After years of disillusionment with regard to the bureaucratization of medicine and dissatisfaction with my increasing inability to care for patients appropriately (issues I wrote about frequently on this site), I retreated, retiring from the practice of medicine in 2014. Having lived a healthy life-style, I hoped to avoid contact with the system, an intention made more possible by the recent trend towards elimination of preventive care practices. Nevertheless, within months I found myself catapulted inextricably into the morass of modern day medicine, experiencing, full bore, the horrors of the system from the other side—from the “patient” perspective.
My first observation: in a system that has sought to improve safety through technological means, errors are prominent. Over the course of two hospitalizations, at least seven medical errors were intercepted and avoided, only because of medical knowledge that enabled me to appropriately question tests and procedures. While most of those errors would have been relatively inconsequential, primarily increasing fiscal costs, two of the errors were potentially dangerous. Moreover these errors occurred despite the use of EMR, instituted to eliminate such errors, since “to err is human.”
But just as alarming was the transmogrification of nursing. As I sat alone in my room and pondered the new role of nurses, I began to wonder what part of their “job description” a robot could not perform? Nursing aids appeared at the door with their self-contained wheeled “companion” to assess vital signs three times a day: they slapped a blood pressure cuff on my arm, put a pulse oximeter on my finger and a digital temperature probe in my mouth; and in 15-20 seconds were wheeling their companion out the door with a cursory look back, questioning, “Need anything?”
Nurses were no different: unless I requested additional pain medication I saw them twice a day for distribution of medications and their “nursing assessment.” They, too, appeared at my door with their “computer on wheels,” scanned the barcode on my wrist band, verified my name and birthdate, distributed the medications, performed their nursing assessment (not determined by the patient condition but by fulfillment of “meaningless use“ criteria) and wheeled their companion away, again with a perfunctory, “Need anything?”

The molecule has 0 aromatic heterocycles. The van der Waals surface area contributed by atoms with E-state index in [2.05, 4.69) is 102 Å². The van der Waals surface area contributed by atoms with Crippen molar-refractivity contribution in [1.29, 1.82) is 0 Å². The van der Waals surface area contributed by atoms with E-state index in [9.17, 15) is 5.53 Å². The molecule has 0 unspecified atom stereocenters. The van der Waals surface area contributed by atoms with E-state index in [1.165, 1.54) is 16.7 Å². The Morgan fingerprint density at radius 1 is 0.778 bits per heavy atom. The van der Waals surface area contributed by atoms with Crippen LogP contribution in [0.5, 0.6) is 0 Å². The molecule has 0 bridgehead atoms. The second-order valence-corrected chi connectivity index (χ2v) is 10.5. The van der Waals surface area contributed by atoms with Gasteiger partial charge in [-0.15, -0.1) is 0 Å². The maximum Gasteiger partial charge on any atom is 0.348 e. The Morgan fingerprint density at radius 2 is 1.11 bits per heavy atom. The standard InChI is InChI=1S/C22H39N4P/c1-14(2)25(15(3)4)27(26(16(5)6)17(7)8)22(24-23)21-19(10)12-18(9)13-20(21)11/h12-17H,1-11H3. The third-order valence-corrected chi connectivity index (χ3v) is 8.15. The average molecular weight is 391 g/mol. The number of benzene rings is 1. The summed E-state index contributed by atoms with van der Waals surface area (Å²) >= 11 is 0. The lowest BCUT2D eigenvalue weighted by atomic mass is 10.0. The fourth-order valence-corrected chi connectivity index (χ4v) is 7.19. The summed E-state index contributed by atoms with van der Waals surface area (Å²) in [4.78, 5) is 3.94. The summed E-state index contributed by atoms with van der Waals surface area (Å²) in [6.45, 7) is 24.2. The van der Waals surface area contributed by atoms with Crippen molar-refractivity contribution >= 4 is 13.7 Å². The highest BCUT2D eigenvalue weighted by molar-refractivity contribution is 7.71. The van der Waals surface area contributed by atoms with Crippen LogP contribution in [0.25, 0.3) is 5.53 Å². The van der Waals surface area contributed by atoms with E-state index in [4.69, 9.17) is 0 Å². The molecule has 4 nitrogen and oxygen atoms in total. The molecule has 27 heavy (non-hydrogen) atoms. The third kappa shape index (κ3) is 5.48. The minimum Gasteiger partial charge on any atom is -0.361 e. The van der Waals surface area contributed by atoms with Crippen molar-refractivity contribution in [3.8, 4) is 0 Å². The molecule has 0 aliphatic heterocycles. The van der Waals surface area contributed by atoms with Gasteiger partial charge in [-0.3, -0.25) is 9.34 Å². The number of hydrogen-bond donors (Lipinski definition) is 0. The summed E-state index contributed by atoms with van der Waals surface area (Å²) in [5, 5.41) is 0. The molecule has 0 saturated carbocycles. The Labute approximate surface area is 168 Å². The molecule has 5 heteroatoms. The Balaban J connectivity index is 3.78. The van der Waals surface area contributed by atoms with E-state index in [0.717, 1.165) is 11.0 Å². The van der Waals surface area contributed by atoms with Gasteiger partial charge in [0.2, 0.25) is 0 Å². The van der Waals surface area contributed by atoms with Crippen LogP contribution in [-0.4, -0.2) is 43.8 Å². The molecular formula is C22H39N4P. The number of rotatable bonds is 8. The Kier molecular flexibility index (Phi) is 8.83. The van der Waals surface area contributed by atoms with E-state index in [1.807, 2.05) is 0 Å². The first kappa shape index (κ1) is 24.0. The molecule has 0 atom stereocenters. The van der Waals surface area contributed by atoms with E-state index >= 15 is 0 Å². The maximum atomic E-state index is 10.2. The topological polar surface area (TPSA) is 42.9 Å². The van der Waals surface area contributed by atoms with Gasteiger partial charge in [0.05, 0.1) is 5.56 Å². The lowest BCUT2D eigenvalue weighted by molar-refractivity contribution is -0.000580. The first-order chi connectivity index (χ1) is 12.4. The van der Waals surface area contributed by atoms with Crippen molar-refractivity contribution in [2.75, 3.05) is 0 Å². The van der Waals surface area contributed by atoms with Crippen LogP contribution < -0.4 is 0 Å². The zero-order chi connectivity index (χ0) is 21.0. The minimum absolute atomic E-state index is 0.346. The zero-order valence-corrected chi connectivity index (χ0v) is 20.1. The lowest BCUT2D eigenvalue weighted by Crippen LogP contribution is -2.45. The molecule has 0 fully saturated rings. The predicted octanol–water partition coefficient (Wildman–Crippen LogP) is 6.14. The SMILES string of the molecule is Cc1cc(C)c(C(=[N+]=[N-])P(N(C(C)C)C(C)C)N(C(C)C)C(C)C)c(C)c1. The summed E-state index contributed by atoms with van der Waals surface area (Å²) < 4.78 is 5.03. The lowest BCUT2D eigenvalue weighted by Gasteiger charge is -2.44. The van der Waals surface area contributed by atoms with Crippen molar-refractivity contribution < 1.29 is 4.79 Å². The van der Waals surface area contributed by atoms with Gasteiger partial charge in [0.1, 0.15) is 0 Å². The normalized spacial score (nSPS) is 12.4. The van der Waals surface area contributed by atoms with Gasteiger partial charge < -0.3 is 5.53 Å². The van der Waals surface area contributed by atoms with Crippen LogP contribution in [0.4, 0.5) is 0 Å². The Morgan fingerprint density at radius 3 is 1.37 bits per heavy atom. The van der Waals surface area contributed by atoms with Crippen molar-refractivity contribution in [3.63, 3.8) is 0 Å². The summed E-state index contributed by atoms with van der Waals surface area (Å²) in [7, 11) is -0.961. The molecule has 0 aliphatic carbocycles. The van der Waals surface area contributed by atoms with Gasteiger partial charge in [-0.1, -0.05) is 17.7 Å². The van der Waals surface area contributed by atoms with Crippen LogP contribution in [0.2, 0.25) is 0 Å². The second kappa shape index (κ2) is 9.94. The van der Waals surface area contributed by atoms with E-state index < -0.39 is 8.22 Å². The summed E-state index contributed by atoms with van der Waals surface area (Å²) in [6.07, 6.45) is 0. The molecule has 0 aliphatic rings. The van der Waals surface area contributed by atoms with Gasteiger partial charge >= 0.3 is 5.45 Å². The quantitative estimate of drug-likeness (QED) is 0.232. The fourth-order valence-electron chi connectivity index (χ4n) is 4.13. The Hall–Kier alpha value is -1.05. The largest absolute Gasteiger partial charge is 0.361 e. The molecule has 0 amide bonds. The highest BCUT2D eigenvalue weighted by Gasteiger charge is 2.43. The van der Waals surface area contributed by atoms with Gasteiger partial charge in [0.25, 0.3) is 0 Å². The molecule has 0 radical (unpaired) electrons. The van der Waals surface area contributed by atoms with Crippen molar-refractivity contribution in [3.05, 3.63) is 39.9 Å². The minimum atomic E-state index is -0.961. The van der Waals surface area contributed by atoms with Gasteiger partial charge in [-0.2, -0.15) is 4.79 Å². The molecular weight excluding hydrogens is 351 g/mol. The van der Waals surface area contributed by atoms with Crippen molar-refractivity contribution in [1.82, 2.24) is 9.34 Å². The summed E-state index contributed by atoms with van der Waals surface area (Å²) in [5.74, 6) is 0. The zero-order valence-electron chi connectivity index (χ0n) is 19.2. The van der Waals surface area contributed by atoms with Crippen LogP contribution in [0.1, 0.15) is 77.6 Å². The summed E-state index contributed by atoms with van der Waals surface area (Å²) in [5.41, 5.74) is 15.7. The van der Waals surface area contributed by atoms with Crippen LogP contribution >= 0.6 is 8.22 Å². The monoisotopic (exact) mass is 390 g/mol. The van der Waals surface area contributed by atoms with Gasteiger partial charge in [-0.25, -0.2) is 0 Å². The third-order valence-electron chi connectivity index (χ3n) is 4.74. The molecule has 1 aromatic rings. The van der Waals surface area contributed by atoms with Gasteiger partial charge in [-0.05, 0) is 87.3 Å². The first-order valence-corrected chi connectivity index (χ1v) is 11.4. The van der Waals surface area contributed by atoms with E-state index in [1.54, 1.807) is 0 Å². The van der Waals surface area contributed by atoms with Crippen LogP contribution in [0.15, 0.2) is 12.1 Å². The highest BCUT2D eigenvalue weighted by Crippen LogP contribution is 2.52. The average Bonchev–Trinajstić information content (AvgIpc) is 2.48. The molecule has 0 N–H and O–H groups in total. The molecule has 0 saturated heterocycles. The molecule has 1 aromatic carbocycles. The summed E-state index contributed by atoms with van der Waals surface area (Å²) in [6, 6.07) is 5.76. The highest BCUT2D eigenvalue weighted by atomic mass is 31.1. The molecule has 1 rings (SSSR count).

Despite careful gloving and gelling in and out, there was little contact—physical or visual—outside the required interactions. No nurse ever appeared at my door just to check on me—to “care.” There was negligible conversation: no one ever took the time to find out for whom they were “caring.” There was no traditional “nursing care:” no bathing, no massaging, no changing of bed linens. There was a cute plastic triangle snapped into my wristband upon admission containing the words “fall risk”—a category into which all surgical patients are automatically placed–but no one instructed me to call before getting out of bed, nor did anyone assist me in ambulation during my stay.
Moreover, these changes are not relegated to nursing. In twelve encounters with physicians over the last 9 months, only once has a diagnostic hand been laid on me. Physicians and/or providers have listened to my chief complaint, ordered tests, referred me to a specialist, or scheduled me for procedure. They have demonstrated that they are little more than triage experts, a mechanized role easily replaced by robotic algorithmic protocols as well. Nor are these observations site specific: their embryonic development was observed in small hospitals in the rural mid-west as they scrambled to comply with increasing outside regulatory demands.
Sadly, there was little in a nine-month course of medical treatment that could not have been done by a robot. Medical personnel have become so task oriented that there is no longer time for care (a fact recently recognized by the AMA). Nursing has become so mechanized that robots may soon surreptitiously replace them—and no one will notice. Many physician roles will not be far behind. As another author put it, medicine has been “McDonaldized.” If so, it is only a matter of time before medicine follows suit with robotic nurses and interactive computer programs replacing their human counterparts.
While technological advances have wrought tremendous advantages in medical diagnostics and therapeutics, they have effected significant immaterial costs as well. Techology has transgressed its boundaries, threatening the human aspect that is the essence of medicine. Is that a price we are willing to pay? For unless we take seriously the course on which medicine is currently travelling and work to reverse the trajectory–restoring the caring human element to the profession–we will be left struggling to provide “evidence” that sanitizing gel will work on mechanical hands.